The hall's gala dinner and induction ceremony will be held April 16, 2011 in Moncton, N.B.

Stojko, from Newmarket, Ont., was a two-time Olympic silver medallist and three-time world champion. A member of Canada's Sports Hall of Fame, Stojko competed at four Olympics, won seven Canadian titles and was the first man to land consecutive quadruple jumps in competition.

"When I started skating, you have the hopes and dreams of making the Olympics," he said. "Family and friends that have supported me over the years — you can't do it by yourself. My dad was my biggest sponsor, he worked his butt off to get me through and help me train."

MacEachern, from Charlottetown, partnered with pilot Pierre Lueders to win gold at the 1998 Nagano Games. The youngest of 11 children in a family without much money for sports, he grew up dreaming of the Olympics.

"When I left P.E.I. to pursue that goal in track and field I was scooped up into a different discipline, probably because of my body weight and my strength and my speed," he said. "Shortly after my 1992 near-miss, I forged a relationship with Mr. Lueders and we became dominant in our sport and stood on top of the world in 1998."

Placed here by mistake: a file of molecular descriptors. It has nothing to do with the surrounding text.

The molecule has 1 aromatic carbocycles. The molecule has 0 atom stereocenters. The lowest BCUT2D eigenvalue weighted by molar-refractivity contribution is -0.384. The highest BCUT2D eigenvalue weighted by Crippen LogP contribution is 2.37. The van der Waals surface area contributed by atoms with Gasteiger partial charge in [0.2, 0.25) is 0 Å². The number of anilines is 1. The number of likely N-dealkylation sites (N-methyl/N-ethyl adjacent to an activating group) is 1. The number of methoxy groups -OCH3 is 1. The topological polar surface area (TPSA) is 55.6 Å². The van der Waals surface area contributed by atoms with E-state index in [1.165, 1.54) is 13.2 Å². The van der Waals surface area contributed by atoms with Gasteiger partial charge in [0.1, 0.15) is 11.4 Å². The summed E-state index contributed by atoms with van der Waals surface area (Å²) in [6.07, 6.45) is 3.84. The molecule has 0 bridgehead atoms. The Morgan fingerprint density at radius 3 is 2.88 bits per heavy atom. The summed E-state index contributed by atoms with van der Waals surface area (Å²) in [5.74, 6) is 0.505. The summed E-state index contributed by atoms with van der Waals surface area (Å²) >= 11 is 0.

Davidson, from Oyen, Alta., was an assistant coach with the 2002 Olympic champion women's hockey team and then head coach of the Games squads that won gold in 2006 and 2010. She also coached the national team to four world championships.

"Growing up in Oyen, a town of 1,000, I'm pretty sure when I was born my parents didn't look through the nursery window, and say, 'Isn't she beautiful, she's going to be a hockey coach,'" said Davidson. "The different things that have gone on in my life to put me where I'm at have been incredible, and I've been very, very fortunate."

Lemay served as president of the Canadian Cycling Association from 1981 to 1992 and president of the Union Cycliste Internationale mountain bike commission from 1990 to 2001. He also spent 14 years as a Canadian Olympic Committee board member from 1982 to 1996.

"It's a great, great honour," he said.